On 19 June 2015, a Department of Justice (DOJ) spokesman confirmed to Reuters that the agency would “fast track the sending of $29 million to South Carolina” to the families of the victims of the 17 June 2015 Charleston church shooting. The news was reported in an article that was exceptionally brief at two sentences long:
An unspecified portion of the money, allocated under the government’s national Crime Victim Assistance Formula Grant program, can be used to provide services to the families of victims of the shootings at Emmanuel AME Church, spokesman Kevin Lewis said.
In the immediate aftermath of the shooting the news initially drew little attention, but on 1 July 2015 the web site NewsMax publicized the Reuters article and built upon the scant information it provided. In the NewsMax article, titled “Obama OKs, Expedites Huge $29M Payout to Agencies Assisting Charleston Victims,” the “payout” was likened to similar funds disbursed to affected locations after mass shootings in Aurora, Colorado and Newtown, Connecticut.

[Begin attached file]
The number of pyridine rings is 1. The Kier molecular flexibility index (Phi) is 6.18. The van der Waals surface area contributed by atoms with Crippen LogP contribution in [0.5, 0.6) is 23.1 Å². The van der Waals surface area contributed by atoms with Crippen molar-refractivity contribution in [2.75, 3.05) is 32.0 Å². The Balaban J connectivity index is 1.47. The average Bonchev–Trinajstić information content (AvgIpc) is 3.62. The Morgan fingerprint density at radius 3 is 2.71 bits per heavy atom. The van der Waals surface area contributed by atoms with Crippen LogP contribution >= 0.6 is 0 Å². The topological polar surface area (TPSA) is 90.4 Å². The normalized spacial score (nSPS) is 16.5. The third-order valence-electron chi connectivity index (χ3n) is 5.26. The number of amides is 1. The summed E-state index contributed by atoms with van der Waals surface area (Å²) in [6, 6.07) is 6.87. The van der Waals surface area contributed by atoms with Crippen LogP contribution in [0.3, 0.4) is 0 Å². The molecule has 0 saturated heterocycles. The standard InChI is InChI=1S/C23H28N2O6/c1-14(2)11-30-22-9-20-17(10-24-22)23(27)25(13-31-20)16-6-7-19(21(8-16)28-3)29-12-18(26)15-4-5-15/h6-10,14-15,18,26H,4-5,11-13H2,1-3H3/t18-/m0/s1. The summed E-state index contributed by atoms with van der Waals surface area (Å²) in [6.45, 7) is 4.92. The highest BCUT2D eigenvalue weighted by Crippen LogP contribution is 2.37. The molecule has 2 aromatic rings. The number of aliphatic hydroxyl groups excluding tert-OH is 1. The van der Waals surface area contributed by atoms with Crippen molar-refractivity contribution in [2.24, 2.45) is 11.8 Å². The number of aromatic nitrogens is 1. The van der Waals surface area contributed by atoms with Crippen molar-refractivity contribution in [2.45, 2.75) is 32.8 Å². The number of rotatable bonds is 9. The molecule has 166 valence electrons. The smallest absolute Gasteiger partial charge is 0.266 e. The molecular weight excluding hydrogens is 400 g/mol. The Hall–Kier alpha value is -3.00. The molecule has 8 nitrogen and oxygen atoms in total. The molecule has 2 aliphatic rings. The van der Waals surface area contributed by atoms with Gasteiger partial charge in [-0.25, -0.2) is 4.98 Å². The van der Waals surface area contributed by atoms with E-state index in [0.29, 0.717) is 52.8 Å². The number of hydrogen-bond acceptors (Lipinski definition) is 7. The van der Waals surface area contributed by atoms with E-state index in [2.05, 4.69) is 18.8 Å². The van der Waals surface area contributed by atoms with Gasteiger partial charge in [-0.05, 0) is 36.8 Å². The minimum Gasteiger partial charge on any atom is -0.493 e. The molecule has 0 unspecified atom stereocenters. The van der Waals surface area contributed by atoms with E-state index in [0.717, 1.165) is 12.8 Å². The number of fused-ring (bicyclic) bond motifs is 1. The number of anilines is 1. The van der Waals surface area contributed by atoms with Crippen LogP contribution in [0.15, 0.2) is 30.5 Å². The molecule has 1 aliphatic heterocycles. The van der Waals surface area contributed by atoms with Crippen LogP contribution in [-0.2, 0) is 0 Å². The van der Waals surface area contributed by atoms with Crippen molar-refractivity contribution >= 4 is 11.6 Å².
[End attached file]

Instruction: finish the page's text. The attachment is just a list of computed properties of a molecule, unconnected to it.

NewsMax compared the dollar amount cited with prior DOJ press releases issued between seven months and a year after three separate mass casualty incidents, making it unclear whether immediate assistance had been dispatched to victims of the earlier attacks, or if the “payouts” referenced were funds earmarked for that purpose but paid out later:
The announcement regarding the Sandy Hook payout came a year after the shooting; the Aurora announcement occurred seven months after that shooting; and the Boston payout announcement came nine months after the bombing.The Reuters story announcing the Charleston payout came just two days after the shooting.
With NewsMax providing no information above and beyond the comment obtained by Reuters from the Justice Department, many social media users interpreted their article as evidence that the victims of the Charleston shooting had received preferential treatment compared to other victims of mass shooting incidents and their families: